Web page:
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Prisoner FF8282 gazes out from confinement on what he deems must be a glorious summer’s day, rays of sunlight bursting through the barred windows of his cell.
Within the thick prison walls separating society from its dangerous criminals, a multitude of harrowing fates unfold, seldomly explored by the public. First-time offenders thrown in cells with hardened criminals, several inmates becoming heroin addicts and a system riddled with flaws. However, even in prison the sunlight cannot be kept out.
Thursday 19 July 2001, following a seven-week perjury trial, international, bestselling author Jeffrey Archer was sentenced to four years in prison; the first twenty-two days and fourteen hours of which were spent in the notorious HMP Belmarsh facility in south London. This experience led to Archer’s best-selling volumes, The Prison Diaries, a detailed, hour-by-hour recollection of his time spent amongst criminals in the high-security prison, housing murderers, terrorists and some of Britain’s most violent criminals. Still under these harsh circumstances, Archer manages to show that like the rays of sunlight pushing through heavy bars, humanity can be found even in the inferno of hell.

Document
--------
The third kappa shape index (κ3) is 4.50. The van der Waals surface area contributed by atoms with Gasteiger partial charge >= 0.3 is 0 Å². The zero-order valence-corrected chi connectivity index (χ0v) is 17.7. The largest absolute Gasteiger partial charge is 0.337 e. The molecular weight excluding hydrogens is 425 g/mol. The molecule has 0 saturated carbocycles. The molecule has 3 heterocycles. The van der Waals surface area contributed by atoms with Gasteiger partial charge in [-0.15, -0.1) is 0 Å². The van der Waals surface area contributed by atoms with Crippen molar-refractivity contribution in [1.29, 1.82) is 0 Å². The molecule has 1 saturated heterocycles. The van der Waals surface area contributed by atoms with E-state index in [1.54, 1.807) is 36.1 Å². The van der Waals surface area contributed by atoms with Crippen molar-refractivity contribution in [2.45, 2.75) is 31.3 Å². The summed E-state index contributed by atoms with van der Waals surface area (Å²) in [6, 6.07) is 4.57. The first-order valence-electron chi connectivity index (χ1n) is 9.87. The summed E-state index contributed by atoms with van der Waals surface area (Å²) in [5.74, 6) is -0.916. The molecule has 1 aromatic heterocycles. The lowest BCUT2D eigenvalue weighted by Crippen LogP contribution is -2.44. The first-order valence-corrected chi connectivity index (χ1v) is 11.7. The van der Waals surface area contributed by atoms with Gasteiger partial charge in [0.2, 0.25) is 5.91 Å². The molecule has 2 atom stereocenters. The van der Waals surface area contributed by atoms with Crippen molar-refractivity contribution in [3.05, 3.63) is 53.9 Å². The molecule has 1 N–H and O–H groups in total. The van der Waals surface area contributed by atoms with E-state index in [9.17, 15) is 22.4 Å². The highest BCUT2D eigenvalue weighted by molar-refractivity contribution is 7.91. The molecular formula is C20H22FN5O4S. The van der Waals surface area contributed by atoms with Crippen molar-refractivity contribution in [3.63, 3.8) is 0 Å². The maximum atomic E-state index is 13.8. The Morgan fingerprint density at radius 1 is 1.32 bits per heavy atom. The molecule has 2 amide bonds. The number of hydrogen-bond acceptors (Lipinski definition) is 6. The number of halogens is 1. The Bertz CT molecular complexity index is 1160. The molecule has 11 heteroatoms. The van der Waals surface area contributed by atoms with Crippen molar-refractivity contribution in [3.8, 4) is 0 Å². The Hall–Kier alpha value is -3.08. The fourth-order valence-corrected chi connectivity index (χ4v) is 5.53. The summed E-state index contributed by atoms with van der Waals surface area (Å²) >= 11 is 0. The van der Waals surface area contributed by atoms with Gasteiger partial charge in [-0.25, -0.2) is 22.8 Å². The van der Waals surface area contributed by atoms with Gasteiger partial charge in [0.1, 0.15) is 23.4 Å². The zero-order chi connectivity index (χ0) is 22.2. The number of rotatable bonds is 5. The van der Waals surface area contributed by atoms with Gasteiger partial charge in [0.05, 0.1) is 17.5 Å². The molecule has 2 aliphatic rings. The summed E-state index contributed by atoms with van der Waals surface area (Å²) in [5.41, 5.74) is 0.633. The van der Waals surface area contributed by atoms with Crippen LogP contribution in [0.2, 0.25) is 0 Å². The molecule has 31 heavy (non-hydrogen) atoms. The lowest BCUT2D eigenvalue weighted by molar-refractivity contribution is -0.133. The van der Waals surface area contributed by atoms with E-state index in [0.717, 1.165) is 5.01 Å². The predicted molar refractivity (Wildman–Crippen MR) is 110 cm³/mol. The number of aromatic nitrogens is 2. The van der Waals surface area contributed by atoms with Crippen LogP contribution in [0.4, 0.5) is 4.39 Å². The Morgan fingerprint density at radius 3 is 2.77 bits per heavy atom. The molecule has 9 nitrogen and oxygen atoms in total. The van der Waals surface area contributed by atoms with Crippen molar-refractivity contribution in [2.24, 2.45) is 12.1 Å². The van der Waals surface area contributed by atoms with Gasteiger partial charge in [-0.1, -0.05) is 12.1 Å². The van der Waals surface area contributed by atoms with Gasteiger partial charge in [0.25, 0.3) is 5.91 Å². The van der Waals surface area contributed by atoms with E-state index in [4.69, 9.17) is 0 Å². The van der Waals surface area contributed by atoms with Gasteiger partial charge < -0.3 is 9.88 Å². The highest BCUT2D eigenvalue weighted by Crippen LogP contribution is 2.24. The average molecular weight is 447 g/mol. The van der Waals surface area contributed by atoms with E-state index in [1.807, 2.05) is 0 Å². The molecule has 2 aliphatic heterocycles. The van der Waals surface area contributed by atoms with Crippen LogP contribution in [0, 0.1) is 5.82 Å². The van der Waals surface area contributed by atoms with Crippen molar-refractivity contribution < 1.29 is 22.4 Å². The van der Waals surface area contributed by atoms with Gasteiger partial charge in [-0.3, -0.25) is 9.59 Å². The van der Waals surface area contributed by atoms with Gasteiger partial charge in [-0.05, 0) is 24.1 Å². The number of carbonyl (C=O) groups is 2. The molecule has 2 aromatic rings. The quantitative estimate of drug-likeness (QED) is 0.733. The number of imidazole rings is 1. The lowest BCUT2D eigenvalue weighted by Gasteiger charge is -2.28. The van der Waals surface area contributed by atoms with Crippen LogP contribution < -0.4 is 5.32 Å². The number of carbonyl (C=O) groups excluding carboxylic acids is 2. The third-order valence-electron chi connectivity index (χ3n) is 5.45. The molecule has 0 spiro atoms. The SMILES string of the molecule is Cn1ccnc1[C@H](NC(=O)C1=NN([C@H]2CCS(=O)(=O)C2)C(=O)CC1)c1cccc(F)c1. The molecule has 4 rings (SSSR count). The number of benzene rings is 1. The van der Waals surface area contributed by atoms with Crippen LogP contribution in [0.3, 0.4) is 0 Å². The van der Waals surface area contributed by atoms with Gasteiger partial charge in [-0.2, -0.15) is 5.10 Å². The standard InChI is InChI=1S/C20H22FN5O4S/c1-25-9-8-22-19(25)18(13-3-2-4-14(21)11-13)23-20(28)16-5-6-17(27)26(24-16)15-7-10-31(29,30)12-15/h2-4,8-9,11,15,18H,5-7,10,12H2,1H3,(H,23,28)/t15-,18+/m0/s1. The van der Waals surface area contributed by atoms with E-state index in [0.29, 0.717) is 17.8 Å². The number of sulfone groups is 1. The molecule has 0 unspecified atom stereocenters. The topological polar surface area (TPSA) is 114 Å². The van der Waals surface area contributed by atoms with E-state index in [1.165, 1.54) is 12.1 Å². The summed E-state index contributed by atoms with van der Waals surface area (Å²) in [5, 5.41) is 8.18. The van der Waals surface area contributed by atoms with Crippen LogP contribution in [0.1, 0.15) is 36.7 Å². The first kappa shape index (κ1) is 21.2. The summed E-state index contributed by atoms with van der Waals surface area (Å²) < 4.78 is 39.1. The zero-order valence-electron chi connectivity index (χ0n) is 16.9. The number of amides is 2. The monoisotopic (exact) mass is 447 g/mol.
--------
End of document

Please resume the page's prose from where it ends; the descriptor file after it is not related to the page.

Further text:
"Hell" is the first volume in the series, offering the author’s firsthand depiction of prison life, while simultaneously highlighting a system failing society as a whole and as individuals, where inmates leave worse off and more dangerous than when they first entered.
Jeffrey Archer is a bestselling British author and former politician. He was educated at Oxford and went on to become a Member of Parliament, the deputy chair of the Conservative Party as well as sitting in the House of Lords. His political career ended in scandal and he turned to writing and he has been published in over 275 million copies worldwide.
He is perhaps most famous for the "Clifton Chronicles" and his blockbuster "Kane and Abel" which was number one on the New York Time’s Bestseller list and inspired a popular miniseries starring Peter Strauss and Sam Neill.
After he was imprisoned for perjury in 2001, he wrote his highly acclaimed non-fiction series, Prison Diaries – "Hell", "Purgatory" and "Heaven" – which were inspired by his experiences and loosely structured around Dante’s Divine Comedy.